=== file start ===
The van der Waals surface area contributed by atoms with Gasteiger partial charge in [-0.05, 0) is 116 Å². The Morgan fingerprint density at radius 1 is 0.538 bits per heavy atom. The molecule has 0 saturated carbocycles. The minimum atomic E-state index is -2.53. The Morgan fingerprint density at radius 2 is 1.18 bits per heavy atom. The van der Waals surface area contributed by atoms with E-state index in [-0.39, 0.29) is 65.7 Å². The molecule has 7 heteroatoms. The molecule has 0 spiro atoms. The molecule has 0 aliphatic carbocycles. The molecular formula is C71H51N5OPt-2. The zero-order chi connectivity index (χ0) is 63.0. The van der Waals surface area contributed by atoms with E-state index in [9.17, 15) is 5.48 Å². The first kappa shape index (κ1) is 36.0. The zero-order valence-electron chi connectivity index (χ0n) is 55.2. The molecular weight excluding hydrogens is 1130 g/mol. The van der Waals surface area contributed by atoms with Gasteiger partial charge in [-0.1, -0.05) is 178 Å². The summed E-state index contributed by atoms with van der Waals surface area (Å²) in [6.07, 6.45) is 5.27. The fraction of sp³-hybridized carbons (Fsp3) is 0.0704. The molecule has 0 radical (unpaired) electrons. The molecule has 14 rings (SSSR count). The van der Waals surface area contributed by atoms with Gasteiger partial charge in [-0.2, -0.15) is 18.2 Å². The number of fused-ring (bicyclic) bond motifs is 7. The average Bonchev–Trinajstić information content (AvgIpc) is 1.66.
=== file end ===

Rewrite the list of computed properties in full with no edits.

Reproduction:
The van der Waals surface area contributed by atoms with Gasteiger partial charge in [-0.05, 0) is 116 Å². The Morgan fingerprint density at radius 1 is 0.538 bits per heavy atom. The molecule has 0 saturated carbocycles. The minimum atomic E-state index is -2.53. The Morgan fingerprint density at radius 2 is 1.18 bits per heavy atom. The van der Waals surface area contributed by atoms with E-state index in [-0.39, 0.29) is 65.7 Å². The molecule has 7 heteroatoms. The molecule has 0 spiro atoms. The molecule has 0 aliphatic carbocycles. The molecular formula is C71H51N5OPt-2. The zero-order chi connectivity index (χ0) is 63.0. The van der Waals surface area contributed by atoms with E-state index in [9.17, 15) is 5.48 Å². The first kappa shape index (κ1) is 36.0. The zero-order valence-electron chi connectivity index (χ0n) is 55.2. The molecular weight excluding hydrogens is 1130 g/mol. The van der Waals surface area contributed by atoms with Gasteiger partial charge in [-0.1, -0.05) is 178 Å². The summed E-state index contributed by atoms with van der Waals surface area (Å²) in [6.07, 6.45) is 5.27. The fraction of sp³-hybridized carbons (Fsp3) is 0.0704. The molecule has 0 radical (unpaired) electrons. The molecule has 14 rings (SSSR count). The van der Waals surface area contributed by atoms with Gasteiger partial charge in [-0.2, -0.15) is 18.2 Å². The number of fused-ring (bicyclic) bond motifs is 7. The average Bonchev–Trinajstić information content (AvgIpc) is 1.66.